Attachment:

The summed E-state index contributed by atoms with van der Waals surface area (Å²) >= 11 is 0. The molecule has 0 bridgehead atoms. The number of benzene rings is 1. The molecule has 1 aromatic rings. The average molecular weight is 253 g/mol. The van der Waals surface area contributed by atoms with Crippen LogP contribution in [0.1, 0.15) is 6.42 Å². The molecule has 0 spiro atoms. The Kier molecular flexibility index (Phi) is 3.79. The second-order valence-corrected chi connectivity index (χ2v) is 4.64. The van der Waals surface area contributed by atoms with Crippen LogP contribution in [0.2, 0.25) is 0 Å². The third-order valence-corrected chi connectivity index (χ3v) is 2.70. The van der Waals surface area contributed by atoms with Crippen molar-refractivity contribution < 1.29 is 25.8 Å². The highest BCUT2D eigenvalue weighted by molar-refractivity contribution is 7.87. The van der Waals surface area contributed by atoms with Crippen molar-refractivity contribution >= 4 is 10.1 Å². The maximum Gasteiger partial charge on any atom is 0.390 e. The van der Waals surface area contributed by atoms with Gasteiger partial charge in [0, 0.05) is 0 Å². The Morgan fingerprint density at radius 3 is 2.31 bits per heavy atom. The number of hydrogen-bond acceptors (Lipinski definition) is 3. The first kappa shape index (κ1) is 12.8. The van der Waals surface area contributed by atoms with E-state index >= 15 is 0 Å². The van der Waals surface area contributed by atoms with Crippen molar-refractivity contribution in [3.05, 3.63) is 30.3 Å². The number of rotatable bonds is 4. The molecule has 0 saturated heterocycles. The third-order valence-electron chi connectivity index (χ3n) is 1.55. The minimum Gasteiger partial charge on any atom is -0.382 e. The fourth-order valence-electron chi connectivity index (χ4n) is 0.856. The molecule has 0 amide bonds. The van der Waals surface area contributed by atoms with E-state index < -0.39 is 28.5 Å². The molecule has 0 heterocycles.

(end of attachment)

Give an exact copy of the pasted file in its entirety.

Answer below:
The summed E-state index contributed by atoms with van der Waals surface area (Å²) >= 11 is 0. The molecule has 0 bridgehead atoms. The number of benzene rings is 1. The molecule has 1 aromatic rings. The average molecular weight is 253 g/mol. The van der Waals surface area contributed by atoms with Crippen LogP contribution in [0.1, 0.15) is 6.42 Å². The molecule has 0 spiro atoms. The Kier molecular flexibility index (Phi) is 3.79. The second-order valence-corrected chi connectivity index (χ2v) is 4.64. The van der Waals surface area contributed by atoms with Crippen LogP contribution in [0.2, 0.25) is 0 Å². The third-order valence-corrected chi connectivity index (χ3v) is 2.70. The van der Waals surface area contributed by atoms with Crippen molar-refractivity contribution < 1.29 is 25.8 Å². The highest BCUT2D eigenvalue weighted by molar-refractivity contribution is 7.87. The van der Waals surface area contributed by atoms with Crippen molar-refractivity contribution >= 4 is 10.1 Å². The maximum Gasteiger partial charge on any atom is 0.390 e. The van der Waals surface area contributed by atoms with Gasteiger partial charge in [0, 0.05) is 0 Å². The Morgan fingerprint density at radius 3 is 2.31 bits per heavy atom. The number of hydrogen-bond acceptors (Lipinski definition) is 3. The first kappa shape index (κ1) is 12.8. The van der Waals surface area contributed by atoms with E-state index >= 15 is 0 Å². The van der Waals surface area contributed by atoms with Crippen molar-refractivity contribution in [3.05, 3.63) is 30.3 Å². The number of rotatable bonds is 4. The molecule has 0 saturated heterocycles. The third-order valence-electron chi connectivity index (χ3n) is 1.55. The minimum Gasteiger partial charge on any atom is -0.382 e. The fourth-order valence-electron chi connectivity index (χ4n) is 0.856. The molecule has 0 amide bonds. The van der Waals surface area contributed by atoms with E-state index < -0.39 is 28.5 Å². The molecule has 0 heterocycles.